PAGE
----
You've strangulated the city: SC on farmer group's plea

You strangulated the city, now want to come inside: SC on Kisan Mahapanchayat's plea to stage 'Satyagraha' at Jantar Mantar

The bench said although the petitioners had a right to protest, one 'cannot destroy property'

The Supreme Court of India. Credit: PTI Photo

The Supreme Court on Friday took an exception to a plea filed by 'Kisan Mahapanchayat' for permission to hold 'Satyagrah' at Jantar Mantar here, by saying "you have already strangulated the city, blocked the highways and roads and now want to come inside".

"Once you have approached courts challenging the laws, what is the point of continuing the protests? If you have faith in courts, pursue that for urgent hearing instead of protesting," a bench presided over by Justice A M Khanwilkar told the petitioner's counsel.

As petitioner's counsel sought to argue on the petition for permission to hold "peaceful, unarmed and non-violent" 'Satyagrah', the bench said, "You cannot come to the court and continue protesting at the same time. Are you protesting against the judicial system?"

The bench, also comprising Justice C T Ravikumar, said although the petitioners had a right to protest, "but you cannot destroy property. You are also heckling the security person. This business has to stop."

Advocate Ajay Choudhary, appearing for the petitioner, submitted that blocking the highways not part of the protest. He also maintained that it was the police who had blocked the highways not the farmers.

On this, the bench asked the petitioner to file an affidavit in this regard and put the matter for consideration on October 4.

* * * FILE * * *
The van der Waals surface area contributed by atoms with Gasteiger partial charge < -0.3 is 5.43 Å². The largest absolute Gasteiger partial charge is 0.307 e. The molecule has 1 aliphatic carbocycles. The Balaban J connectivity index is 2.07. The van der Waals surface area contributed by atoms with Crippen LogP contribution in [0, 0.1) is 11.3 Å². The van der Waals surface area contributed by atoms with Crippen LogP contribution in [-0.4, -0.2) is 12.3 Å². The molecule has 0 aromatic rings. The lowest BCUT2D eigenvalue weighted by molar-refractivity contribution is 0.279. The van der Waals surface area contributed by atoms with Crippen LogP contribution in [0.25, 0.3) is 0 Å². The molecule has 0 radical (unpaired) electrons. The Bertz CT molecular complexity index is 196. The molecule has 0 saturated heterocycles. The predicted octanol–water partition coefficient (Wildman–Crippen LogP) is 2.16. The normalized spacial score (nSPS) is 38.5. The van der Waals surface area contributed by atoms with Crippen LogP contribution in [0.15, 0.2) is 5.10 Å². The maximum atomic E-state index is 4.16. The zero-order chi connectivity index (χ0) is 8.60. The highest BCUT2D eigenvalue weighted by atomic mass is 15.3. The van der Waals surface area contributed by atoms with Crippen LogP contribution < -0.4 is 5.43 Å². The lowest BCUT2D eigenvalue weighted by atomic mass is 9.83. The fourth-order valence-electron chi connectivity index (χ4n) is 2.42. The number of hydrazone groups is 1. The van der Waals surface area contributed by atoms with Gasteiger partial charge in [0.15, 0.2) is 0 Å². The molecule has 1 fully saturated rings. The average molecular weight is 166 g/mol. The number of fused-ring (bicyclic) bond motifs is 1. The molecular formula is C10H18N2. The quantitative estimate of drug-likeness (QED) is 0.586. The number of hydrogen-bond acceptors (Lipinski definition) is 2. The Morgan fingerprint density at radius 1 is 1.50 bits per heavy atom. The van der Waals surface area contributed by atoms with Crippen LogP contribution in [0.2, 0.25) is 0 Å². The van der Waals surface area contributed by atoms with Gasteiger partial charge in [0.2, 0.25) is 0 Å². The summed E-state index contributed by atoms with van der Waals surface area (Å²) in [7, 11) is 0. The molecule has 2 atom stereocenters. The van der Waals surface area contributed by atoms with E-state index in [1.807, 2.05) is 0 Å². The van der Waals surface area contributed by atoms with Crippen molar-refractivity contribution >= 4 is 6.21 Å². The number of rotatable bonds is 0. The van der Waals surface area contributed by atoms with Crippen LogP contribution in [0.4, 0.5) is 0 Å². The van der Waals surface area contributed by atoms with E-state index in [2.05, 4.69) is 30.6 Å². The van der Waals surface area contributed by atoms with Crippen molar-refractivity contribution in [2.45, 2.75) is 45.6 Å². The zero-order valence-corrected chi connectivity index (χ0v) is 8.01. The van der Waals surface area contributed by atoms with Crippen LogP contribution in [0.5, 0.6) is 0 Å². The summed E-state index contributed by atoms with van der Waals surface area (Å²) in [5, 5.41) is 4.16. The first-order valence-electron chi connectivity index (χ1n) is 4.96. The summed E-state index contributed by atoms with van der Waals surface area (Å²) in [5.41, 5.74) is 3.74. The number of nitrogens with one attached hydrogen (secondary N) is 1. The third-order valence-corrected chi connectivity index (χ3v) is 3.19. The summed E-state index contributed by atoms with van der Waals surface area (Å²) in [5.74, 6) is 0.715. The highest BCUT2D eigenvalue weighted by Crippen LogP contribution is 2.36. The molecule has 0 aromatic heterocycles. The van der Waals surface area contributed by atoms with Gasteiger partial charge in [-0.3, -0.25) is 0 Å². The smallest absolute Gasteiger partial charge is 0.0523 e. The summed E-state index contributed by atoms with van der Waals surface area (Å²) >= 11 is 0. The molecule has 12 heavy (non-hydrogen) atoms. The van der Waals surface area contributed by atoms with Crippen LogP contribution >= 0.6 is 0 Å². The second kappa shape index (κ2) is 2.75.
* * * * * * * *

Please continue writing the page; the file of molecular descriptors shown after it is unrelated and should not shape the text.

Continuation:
The court also allowed the petitioner to serve the copy of the petition on the office of the Attorney General.

Notably, acting on a batch of petitions, including by some farmers leaders, a separate bench of the top court had on January 12 stayed implementation of three farm laws.

The court had then constituted a committee to report on these laws. The panel had already submitted its report on March 19 after consulting a large number of farmers and several stakeholders.

However, the farmers groups, which started their protests against the three laws since November 26, 2020, continued to stage their sit-ins at the borders of the national capital.

On September 30, a bench led by Justice Sanjay Kishan Kaul, acting on a plea by Noida resident, questioned the Union government on steps taken to remove the road blockade by the farmers, while voicing its concern that the roads can't remain occupied perpetually.

In its October 7, 2020 judgement with regard to Shaheen Bagh sit-in against the Citizenship Amendment Act, the top court had then declared that public roads and spaces can't be occupied indefinitely for protests, causing inconvenience to the people, and the demonstrations must be organised at designated places only.

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